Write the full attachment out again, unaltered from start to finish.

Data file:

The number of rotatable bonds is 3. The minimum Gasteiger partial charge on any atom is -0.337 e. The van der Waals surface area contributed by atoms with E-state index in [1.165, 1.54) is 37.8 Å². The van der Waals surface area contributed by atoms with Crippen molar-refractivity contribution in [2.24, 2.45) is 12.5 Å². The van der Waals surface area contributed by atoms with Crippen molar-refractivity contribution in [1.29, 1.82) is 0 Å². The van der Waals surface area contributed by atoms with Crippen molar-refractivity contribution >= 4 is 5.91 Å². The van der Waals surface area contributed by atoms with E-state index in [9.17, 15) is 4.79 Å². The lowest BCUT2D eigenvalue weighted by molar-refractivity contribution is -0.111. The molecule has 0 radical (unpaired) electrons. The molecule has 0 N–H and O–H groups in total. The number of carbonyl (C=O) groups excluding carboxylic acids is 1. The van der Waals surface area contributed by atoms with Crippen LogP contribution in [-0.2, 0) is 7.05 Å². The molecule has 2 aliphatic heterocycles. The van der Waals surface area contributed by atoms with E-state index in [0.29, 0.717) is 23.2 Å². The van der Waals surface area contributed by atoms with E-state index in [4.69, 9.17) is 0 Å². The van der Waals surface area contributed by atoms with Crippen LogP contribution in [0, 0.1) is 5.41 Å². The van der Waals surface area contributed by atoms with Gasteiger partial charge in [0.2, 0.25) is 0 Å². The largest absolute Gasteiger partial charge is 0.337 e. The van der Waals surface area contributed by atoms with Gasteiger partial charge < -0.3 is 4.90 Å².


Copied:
The number of rotatable bonds is 3. The minimum Gasteiger partial charge on any atom is -0.337 e. The van der Waals surface area contributed by atoms with E-state index in [1.165, 1.54) is 37.8 Å². The van der Waals surface area contributed by atoms with Crippen molar-refractivity contribution in [2.24, 2.45) is 12.5 Å². The van der Waals surface area contributed by atoms with Crippen molar-refractivity contribution in [1.29, 1.82) is 0 Å². The van der Waals surface area contributed by atoms with Crippen molar-refractivity contribution >= 4 is 5.91 Å². The van der Waals surface area contributed by atoms with E-state index in [9.17, 15) is 4.79 Å². The lowest BCUT2D eigenvalue weighted by molar-refractivity contribution is -0.111. The molecule has 0 radical (unpaired) electrons. The molecule has 0 N–H and O–H groups in total. The number of carbonyl (C=O) groups excluding carboxylic acids is 1. The van der Waals surface area contributed by atoms with Crippen LogP contribution in [-0.2, 0) is 7.05 Å². The molecule has 2 aliphatic heterocycles. The van der Waals surface area contributed by atoms with E-state index in [0.29, 0.717) is 23.2 Å². The van der Waals surface area contributed by atoms with E-state index in [4.69, 9.17) is 0 Å². The van der Waals surface area contributed by atoms with Crippen LogP contribution in [0, 0.1) is 5.41 Å². The van der Waals surface area contributed by atoms with Gasteiger partial charge in [0.2, 0.25) is 0 Å². The largest absolute Gasteiger partial charge is 0.337 e. The van der Waals surface area contributed by atoms with Gasteiger partial charge < -0.3 is 4.90 Å².